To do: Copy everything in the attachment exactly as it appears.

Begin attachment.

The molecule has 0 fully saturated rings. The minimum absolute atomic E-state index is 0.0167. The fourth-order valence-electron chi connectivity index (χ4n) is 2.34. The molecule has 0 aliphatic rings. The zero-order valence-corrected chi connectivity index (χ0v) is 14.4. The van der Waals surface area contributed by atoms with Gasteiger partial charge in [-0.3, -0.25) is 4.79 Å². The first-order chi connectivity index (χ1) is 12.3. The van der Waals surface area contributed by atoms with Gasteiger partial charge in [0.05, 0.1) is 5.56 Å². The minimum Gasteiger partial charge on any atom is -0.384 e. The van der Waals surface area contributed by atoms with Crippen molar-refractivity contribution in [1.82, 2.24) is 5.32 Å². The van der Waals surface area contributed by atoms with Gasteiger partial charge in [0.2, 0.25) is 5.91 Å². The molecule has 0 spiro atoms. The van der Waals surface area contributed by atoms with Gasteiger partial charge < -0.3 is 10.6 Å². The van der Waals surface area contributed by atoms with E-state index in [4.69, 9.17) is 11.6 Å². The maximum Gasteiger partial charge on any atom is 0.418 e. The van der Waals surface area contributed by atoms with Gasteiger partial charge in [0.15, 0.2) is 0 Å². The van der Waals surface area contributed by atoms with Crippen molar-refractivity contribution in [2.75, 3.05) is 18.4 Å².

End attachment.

The molecule has 0 fully saturated rings. The minimum absolute atomic E-state index is 0.0167. The fourth-order valence-electron chi connectivity index (χ4n) is 2.34. The molecule has 0 aliphatic rings. The zero-order valence-corrected chi connectivity index (χ0v) is 14.4. The van der Waals surface area contributed by atoms with Gasteiger partial charge in [-0.3, -0.25) is 4.79 Å². The first-order chi connectivity index (χ1) is 12.3. The van der Waals surface area contributed by atoms with Gasteiger partial charge in [0.05, 0.1) is 5.56 Å². The minimum Gasteiger partial charge on any atom is -0.384 e. The van der Waals surface area contributed by atoms with Crippen molar-refractivity contribution in [1.82, 2.24) is 5.32 Å². The van der Waals surface area contributed by atoms with Gasteiger partial charge in [0.2, 0.25) is 5.91 Å². The molecule has 0 spiro atoms. The van der Waals surface area contributed by atoms with Gasteiger partial charge < -0.3 is 10.6 Å². The van der Waals surface area contributed by atoms with E-state index in [4.69, 9.17) is 11.6 Å². The maximum Gasteiger partial charge on any atom is 0.418 e. The van der Waals surface area contributed by atoms with Gasteiger partial charge in [0.15, 0.2) is 0 Å². The van der Waals surface area contributed by atoms with Crippen molar-refractivity contribution in [2.75, 3.05) is 18.4 Å².